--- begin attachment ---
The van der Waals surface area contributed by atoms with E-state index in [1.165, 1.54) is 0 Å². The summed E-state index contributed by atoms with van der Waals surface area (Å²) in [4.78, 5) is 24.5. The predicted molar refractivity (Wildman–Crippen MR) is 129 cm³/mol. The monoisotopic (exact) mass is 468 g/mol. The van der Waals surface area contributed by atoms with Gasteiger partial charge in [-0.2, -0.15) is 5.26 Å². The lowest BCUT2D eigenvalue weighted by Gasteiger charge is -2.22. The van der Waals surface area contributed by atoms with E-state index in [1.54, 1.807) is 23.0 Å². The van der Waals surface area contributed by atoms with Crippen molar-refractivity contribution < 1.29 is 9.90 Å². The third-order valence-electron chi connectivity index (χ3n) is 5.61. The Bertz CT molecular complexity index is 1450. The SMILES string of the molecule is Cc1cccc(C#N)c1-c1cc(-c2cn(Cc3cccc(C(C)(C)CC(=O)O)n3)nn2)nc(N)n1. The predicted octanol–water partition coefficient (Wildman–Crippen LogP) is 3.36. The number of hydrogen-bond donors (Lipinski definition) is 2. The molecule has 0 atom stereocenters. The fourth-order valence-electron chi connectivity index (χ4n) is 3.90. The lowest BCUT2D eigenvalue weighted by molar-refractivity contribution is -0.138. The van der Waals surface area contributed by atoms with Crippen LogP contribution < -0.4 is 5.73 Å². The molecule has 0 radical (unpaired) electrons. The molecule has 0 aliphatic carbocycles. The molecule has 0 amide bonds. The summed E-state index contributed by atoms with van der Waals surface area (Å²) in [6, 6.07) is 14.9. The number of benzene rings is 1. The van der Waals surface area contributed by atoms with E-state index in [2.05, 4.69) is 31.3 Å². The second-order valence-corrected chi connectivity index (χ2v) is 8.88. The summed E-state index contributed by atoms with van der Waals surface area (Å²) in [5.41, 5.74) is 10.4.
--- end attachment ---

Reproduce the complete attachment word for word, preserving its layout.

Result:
The van der Waals surface area contributed by atoms with E-state index in [1.165, 1.54) is 0 Å². The summed E-state index contributed by atoms with van der Waals surface area (Å²) in [4.78, 5) is 24.5. The predicted molar refractivity (Wildman–Crippen MR) is 129 cm³/mol. The monoisotopic (exact) mass is 468 g/mol. The van der Waals surface area contributed by atoms with Gasteiger partial charge in [-0.2, -0.15) is 5.26 Å². The lowest BCUT2D eigenvalue weighted by Gasteiger charge is -2.22. The van der Waals surface area contributed by atoms with E-state index in [1.54, 1.807) is 23.0 Å². The van der Waals surface area contributed by atoms with Crippen molar-refractivity contribution < 1.29 is 9.90 Å². The third-order valence-electron chi connectivity index (χ3n) is 5.61. The Bertz CT molecular complexity index is 1450. The SMILES string of the molecule is Cc1cccc(C#N)c1-c1cc(-c2cn(Cc3cccc(C(C)(C)CC(=O)O)n3)nn2)nc(N)n1. The predicted octanol–water partition coefficient (Wildman–Crippen LogP) is 3.36. The number of hydrogen-bond donors (Lipinski definition) is 2. The molecule has 0 atom stereocenters. The fourth-order valence-electron chi connectivity index (χ4n) is 3.90. The lowest BCUT2D eigenvalue weighted by molar-refractivity contribution is -0.138. The van der Waals surface area contributed by atoms with Crippen LogP contribution < -0.4 is 5.73 Å². The molecule has 0 radical (unpaired) electrons. The molecule has 0 aliphatic carbocycles. The molecule has 0 amide bonds. The summed E-state index contributed by atoms with van der Waals surface area (Å²) in [6, 6.07) is 14.9. The number of benzene rings is 1. The van der Waals surface area contributed by atoms with E-state index in [2.05, 4.69) is 31.3 Å². The second-order valence-corrected chi connectivity index (χ2v) is 8.88. The summed E-state index contributed by atoms with van der Waals surface area (Å²) in [5.41, 5.74) is 10.4.